Ecological factors influencing ranging decisions in a montane population of chimpanzees (Pan troglodytes), Rwanda

Samantha Green

Research output: ThesisDoctoral Thesis

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Abstract

Optimising energy balance is challenging for terrestrial animals living in rugged, montane environments, where available energy is relatively low and travel costs are high. Spatial analyses of chimpanzee travel routes collected over 14 months at the altitudinal extreme of their range revealed that they reduce travel effort during periods of fruit scarcity. Chimpanzees preferentially travelled on human-made trails, re-used their own travel routes and show evidence of using knowledge of the trails and topography of their home-range to plan energy-efficient routes. This research reveals new behavioural strategies that allow chimpanzees to reduce their energy expenditure in harsh, high-elevation environments.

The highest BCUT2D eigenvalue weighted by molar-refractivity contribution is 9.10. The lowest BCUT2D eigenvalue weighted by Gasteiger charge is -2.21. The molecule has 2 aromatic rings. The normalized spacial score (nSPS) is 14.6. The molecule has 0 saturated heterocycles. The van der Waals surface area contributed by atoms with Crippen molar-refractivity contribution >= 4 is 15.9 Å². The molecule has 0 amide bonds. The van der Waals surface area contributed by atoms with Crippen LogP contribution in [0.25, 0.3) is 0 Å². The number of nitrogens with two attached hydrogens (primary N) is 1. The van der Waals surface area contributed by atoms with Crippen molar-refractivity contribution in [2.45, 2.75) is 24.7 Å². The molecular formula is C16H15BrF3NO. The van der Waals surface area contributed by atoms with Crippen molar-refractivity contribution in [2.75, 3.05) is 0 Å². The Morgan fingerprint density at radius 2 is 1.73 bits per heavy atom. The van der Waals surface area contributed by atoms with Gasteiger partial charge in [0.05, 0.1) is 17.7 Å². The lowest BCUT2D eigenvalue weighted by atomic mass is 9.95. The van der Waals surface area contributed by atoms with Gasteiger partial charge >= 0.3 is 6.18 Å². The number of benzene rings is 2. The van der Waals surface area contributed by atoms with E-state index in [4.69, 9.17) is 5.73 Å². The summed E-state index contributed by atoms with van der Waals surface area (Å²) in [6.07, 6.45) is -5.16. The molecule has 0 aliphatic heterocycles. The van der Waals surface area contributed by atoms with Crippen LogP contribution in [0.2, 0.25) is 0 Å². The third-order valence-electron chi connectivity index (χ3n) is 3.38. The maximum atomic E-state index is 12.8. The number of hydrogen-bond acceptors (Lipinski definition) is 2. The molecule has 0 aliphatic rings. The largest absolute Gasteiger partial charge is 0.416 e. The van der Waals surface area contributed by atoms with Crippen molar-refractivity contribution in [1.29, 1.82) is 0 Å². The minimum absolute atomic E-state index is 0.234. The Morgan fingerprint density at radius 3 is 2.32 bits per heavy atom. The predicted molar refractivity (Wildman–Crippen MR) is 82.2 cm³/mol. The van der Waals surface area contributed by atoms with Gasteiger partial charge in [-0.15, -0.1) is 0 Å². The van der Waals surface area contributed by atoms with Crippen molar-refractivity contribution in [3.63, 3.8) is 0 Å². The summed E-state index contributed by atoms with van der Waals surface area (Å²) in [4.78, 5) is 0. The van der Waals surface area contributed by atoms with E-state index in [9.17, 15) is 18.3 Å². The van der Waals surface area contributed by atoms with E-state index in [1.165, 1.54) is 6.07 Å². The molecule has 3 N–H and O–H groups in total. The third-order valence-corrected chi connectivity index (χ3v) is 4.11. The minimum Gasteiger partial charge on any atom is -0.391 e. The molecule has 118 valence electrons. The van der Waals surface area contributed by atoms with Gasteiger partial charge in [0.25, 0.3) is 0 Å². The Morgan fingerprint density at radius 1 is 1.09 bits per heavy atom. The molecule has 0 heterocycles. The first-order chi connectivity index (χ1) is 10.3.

Original languageEnglish
QualificationDoctor of Philosophy
Awarding Institution
  • The University of Western Australia
Supervisors/Advisors
  • Grueter, Cyril, Supervisor
  • Boruff, Bryan, Supervisor
  • Maloney, Shane, Supervisor
  • Kaplin, Beth A., Supervisor, External person
Thesis sponsors
Award date25 Feb 2020
DOIs
Publication statusUnpublished - 2020

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